This approach is definitely going to be bracketing as it is a bright day and also the building has several lighting scenarios to work on. Makes sense to use bracketing to ensure I can get the full tonal range and be able to work quickly.

My intentions are to write a separate blog post on bracketing & how I personally utilise this camera function, so I wont go into detail here. Very simple set up then, my Manfrotto tripod, DSLR, 17-70 mm lens and a cable release. Personally I usually take a couple of test shots using Aperture Priority mode to see what the lighting is doing and then flick to manual mode.

Camera Settings:

So generally a test with each composition in Aperture Priority mode and then flick to manual. Generally I work with the lowest possible ISO native in the camera, which in this case is ISO 100. A word to the wise though, if you are shooting indoor or as in this case partial indoor scenes you may need to bump your ISO up a fair bit to capture the range of tones. To illustrate this better I have included two test shots:ISO Example

With the newer DSLR’s noise is pretty minimal at high ISO settings, so I was not worried about this. You will notice my f-stop is set at f11 here and was for most of the shoot as I wanted to get as much detail in my captures as possible. This is partly a security step of mine to ensure i capture all the details & tonal values which personally gives me more flexibility in post.

Of course image quality is set at RAW and please, please check your camera’s exposure compensation is set to zero. This is one i miss all the time & usually find about half way through a shoot and although you can fix this later better to have the correct starting point.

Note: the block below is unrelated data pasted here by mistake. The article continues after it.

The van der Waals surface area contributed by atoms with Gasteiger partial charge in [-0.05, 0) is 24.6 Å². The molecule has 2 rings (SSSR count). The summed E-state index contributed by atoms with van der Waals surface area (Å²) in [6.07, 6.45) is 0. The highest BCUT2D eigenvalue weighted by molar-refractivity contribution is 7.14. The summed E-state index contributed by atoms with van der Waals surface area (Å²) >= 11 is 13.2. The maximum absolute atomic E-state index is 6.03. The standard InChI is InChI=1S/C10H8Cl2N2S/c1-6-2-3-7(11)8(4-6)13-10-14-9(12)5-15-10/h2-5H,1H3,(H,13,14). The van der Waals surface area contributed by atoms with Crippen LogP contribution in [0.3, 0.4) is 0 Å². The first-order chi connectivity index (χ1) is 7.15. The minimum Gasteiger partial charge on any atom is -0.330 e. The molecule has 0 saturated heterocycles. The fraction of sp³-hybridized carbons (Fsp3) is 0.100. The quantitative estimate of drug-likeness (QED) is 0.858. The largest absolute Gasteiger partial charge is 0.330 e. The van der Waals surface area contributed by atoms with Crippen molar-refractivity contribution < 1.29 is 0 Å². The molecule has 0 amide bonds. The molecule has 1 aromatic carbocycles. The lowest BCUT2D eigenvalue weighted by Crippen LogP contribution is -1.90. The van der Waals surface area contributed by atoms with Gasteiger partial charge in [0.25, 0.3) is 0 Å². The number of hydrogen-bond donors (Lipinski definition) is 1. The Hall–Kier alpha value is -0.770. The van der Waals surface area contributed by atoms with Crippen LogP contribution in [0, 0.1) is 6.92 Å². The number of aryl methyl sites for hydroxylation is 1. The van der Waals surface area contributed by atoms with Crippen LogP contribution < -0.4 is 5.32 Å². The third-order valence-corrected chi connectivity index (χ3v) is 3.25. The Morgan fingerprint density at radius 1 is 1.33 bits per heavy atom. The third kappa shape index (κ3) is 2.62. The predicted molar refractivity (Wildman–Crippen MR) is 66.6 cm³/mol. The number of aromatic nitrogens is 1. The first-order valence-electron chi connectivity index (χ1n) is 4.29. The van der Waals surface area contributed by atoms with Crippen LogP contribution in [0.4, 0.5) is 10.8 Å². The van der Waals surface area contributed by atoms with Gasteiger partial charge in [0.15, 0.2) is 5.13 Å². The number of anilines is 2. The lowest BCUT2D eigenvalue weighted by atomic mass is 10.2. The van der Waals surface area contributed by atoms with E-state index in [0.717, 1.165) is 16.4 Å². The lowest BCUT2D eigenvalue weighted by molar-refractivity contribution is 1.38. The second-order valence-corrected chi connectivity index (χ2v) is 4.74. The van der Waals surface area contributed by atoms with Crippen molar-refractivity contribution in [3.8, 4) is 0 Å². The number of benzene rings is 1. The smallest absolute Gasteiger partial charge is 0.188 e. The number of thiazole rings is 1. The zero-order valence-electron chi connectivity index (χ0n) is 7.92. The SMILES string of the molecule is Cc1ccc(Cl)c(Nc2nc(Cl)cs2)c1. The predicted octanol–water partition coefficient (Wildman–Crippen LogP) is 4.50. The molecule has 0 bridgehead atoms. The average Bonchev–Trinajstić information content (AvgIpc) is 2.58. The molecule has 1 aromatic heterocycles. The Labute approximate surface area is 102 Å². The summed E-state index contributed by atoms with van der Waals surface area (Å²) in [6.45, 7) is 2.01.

Now the good stuff 

Everything is set as far as the camera, so now to just get on and shoot as many compositions as takes my eye. Generally here I set my tripod after finding the composition with the viewfinder of the camera. Once I have set the spot I use a couple of things to capture the shot. Bracketing switched on with a plus/minus 2 stops and 3 shot capture.(limitation of my camera) Cable release plugged in & camera set to timer mode at 2 secs, lastly Live View switched on.

TIP: The timer function is important & one I found by accident to some degree, as it fires all 3 bracketed shot in sequence without touching the camera or holding down the shutter button. This of course reduces the chance of camera shake when firing.

LV: I also find Live view is an invaluable tool when working in the field, i tend to work back & forward between this and the eye viewfinder. There are a couple of reasons i love Live View(LV) mode, firstly with the Nikon system i use means any adjustment I make, such as exposure compensation, can be seen automatically changing in real time. Remember what your eye can see & how the computer in the camera sees things can differ, LV helps you have a visual reference. Secondly it helps to minimise camera shake whilst showing you if your horizons are straight, giving an automatic preview after the shot is taken.

So now just move from composition to composition and click away. This actually took 1-2 hours to complete such was the number of shooting opportunities.